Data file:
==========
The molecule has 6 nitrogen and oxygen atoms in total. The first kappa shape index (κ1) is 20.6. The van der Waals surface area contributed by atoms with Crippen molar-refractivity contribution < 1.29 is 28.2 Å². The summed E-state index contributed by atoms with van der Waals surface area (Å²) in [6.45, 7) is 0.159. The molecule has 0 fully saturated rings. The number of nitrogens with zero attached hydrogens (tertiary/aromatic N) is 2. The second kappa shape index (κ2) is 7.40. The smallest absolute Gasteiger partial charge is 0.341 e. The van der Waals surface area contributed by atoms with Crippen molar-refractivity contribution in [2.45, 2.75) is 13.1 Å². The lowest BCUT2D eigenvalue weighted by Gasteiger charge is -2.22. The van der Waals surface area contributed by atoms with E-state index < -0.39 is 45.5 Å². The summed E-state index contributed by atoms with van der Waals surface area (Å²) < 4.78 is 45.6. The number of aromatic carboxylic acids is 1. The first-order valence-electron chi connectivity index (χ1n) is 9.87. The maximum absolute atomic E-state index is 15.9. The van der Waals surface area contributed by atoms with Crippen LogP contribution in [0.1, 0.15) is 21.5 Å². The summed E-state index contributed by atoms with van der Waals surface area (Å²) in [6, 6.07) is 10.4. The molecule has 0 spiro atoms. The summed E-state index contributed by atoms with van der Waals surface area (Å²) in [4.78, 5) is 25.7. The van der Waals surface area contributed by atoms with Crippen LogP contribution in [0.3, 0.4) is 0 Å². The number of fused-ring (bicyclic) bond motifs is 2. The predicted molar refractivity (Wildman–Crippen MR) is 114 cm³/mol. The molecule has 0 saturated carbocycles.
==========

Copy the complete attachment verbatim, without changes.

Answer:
The molecule has 6 nitrogen and oxygen atoms in total. The first kappa shape index (κ1) is 20.6. The van der Waals surface area contributed by atoms with Crippen molar-refractivity contribution < 1.29 is 28.2 Å². The summed E-state index contributed by atoms with van der Waals surface area (Å²) in [6.45, 7) is 0.159. The molecule has 0 fully saturated rings. The number of nitrogens with zero attached hydrogens (tertiary/aromatic N) is 2. The second kappa shape index (κ2) is 7.40. The smallest absolute Gasteiger partial charge is 0.341 e. The van der Waals surface area contributed by atoms with Crippen molar-refractivity contribution in [2.45, 2.75) is 13.1 Å². The lowest BCUT2D eigenvalue weighted by Gasteiger charge is -2.22. The van der Waals surface area contributed by atoms with E-state index < -0.39 is 45.5 Å². The summed E-state index contributed by atoms with van der Waals surface area (Å²) < 4.78 is 45.6. The number of aromatic carboxylic acids is 1. The first-order valence-electron chi connectivity index (χ1n) is 9.87. The maximum absolute atomic E-state index is 15.9. The van der Waals surface area contributed by atoms with Crippen LogP contribution in [0.1, 0.15) is 21.5 Å². The summed E-state index contributed by atoms with van der Waals surface area (Å²) in [6, 6.07) is 10.4. The molecule has 0 spiro atoms. The summed E-state index contributed by atoms with van der Waals surface area (Å²) in [4.78, 5) is 25.7. The van der Waals surface area contributed by atoms with Crippen LogP contribution in [0.3, 0.4) is 0 Å². The number of fused-ring (bicyclic) bond motifs is 2. The predicted molar refractivity (Wildman–Crippen MR) is 114 cm³/mol. The molecule has 0 saturated carbocycles.